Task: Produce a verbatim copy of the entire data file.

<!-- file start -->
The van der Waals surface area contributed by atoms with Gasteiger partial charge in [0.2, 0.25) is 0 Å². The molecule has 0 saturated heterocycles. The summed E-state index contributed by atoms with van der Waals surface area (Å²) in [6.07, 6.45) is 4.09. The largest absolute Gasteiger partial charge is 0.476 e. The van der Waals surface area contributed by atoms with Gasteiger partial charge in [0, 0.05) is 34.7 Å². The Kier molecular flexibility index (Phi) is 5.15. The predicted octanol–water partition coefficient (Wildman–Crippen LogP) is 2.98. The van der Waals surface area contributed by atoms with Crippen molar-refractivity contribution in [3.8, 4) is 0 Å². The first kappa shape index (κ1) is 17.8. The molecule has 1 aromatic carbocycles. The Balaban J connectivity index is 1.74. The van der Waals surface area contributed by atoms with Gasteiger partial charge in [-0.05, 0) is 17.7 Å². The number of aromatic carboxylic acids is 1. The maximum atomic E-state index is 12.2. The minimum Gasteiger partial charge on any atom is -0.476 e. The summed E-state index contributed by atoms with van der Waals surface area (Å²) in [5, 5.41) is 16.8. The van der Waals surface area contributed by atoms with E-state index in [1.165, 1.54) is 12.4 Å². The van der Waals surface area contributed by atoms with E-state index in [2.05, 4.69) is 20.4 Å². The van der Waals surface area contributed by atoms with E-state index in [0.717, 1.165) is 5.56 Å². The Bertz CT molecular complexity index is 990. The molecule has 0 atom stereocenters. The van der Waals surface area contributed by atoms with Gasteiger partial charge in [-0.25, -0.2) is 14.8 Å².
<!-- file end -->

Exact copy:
The van der Waals surface area contributed by atoms with Gasteiger partial charge in [0.2, 0.25) is 0 Å². The molecule has 0 saturated heterocycles. The summed E-state index contributed by atoms with van der Waals surface area (Å²) in [6.07, 6.45) is 4.09. The largest absolute Gasteiger partial charge is 0.476 e. The van der Waals surface area contributed by atoms with Gasteiger partial charge in [0, 0.05) is 34.7 Å². The Kier molecular flexibility index (Phi) is 5.15. The predicted octanol–water partition coefficient (Wildman–Crippen LogP) is 2.98. The van der Waals surface area contributed by atoms with Crippen molar-refractivity contribution in [3.8, 4) is 0 Å². The first kappa shape index (κ1) is 17.8. The molecule has 1 aromatic carbocycles. The Balaban J connectivity index is 1.74. The van der Waals surface area contributed by atoms with Gasteiger partial charge in [-0.05, 0) is 17.7 Å². The number of aromatic carboxylic acids is 1. The maximum atomic E-state index is 12.2. The minimum Gasteiger partial charge on any atom is -0.476 e. The summed E-state index contributed by atoms with van der Waals surface area (Å²) in [5, 5.41) is 16.8. The van der Waals surface area contributed by atoms with E-state index in [1.165, 1.54) is 12.4 Å². The van der Waals surface area contributed by atoms with E-state index in [2.05, 4.69) is 20.4 Å². The van der Waals surface area contributed by atoms with E-state index in [0.717, 1.165) is 5.56 Å². The Bertz CT molecular complexity index is 990. The molecule has 0 atom stereocenters. The van der Waals surface area contributed by atoms with Gasteiger partial charge in [-0.25, -0.2) is 14.8 Å².